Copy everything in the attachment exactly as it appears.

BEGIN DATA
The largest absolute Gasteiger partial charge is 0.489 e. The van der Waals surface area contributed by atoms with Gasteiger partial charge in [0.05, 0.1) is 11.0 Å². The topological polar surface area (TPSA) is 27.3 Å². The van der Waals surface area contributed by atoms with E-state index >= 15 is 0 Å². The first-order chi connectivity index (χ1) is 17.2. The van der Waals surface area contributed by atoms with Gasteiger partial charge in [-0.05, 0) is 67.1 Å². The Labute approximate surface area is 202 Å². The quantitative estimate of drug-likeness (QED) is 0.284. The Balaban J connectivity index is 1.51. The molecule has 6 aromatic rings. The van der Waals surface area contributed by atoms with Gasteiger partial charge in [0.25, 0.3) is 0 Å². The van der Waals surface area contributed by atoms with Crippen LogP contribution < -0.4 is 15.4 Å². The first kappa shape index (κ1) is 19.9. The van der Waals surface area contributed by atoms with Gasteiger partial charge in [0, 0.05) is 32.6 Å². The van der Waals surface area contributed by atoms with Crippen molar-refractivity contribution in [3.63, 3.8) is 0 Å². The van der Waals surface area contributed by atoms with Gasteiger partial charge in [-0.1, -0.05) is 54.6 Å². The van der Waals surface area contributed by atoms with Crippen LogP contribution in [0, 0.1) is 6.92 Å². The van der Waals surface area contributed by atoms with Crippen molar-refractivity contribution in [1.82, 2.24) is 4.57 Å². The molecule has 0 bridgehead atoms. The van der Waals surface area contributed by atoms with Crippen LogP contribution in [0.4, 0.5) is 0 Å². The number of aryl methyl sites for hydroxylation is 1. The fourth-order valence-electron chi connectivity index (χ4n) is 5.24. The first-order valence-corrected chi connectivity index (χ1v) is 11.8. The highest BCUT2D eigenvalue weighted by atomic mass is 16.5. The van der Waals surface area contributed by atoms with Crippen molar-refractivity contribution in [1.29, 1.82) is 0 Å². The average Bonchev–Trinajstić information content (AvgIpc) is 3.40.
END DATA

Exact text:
The largest absolute Gasteiger partial charge is 0.489 e. The van der Waals surface area contributed by atoms with Gasteiger partial charge in [0.05, 0.1) is 11.0 Å². The topological polar surface area (TPSA) is 27.3 Å². The van der Waals surface area contributed by atoms with E-state index >= 15 is 0 Å². The first-order chi connectivity index (χ1) is 17.2. The van der Waals surface area contributed by atoms with Gasteiger partial charge in [-0.05, 0) is 67.1 Å². The Labute approximate surface area is 202 Å². The quantitative estimate of drug-likeness (QED) is 0.284. The Balaban J connectivity index is 1.51. The molecule has 6 aromatic rings. The van der Waals surface area contributed by atoms with Gasteiger partial charge in [0.25, 0.3) is 0 Å². The van der Waals surface area contributed by atoms with Crippen LogP contribution < -0.4 is 15.4 Å². The first kappa shape index (κ1) is 19.9. The van der Waals surface area contributed by atoms with Gasteiger partial charge in [0, 0.05) is 32.6 Å². The van der Waals surface area contributed by atoms with Crippen molar-refractivity contribution in [3.63, 3.8) is 0 Å². The van der Waals surface area contributed by atoms with Gasteiger partial charge in [-0.1, -0.05) is 54.6 Å². The van der Waals surface area contributed by atoms with Crippen LogP contribution in [0, 0.1) is 6.92 Å². The van der Waals surface area contributed by atoms with Crippen molar-refractivity contribution in [1.82, 2.24) is 4.57 Å². The molecule has 0 bridgehead atoms. The van der Waals surface area contributed by atoms with Crippen LogP contribution in [0.4, 0.5) is 0 Å². The number of aryl methyl sites for hydroxylation is 1. The fourth-order valence-electron chi connectivity index (χ4n) is 5.24. The first-order valence-corrected chi connectivity index (χ1v) is 11.8. The highest BCUT2D eigenvalue weighted by atomic mass is 16.5. The van der Waals surface area contributed by atoms with Crippen molar-refractivity contribution in [1.29, 1.82) is 0 Å². The average Bonchev–Trinajstić information content (AvgIpc) is 3.40.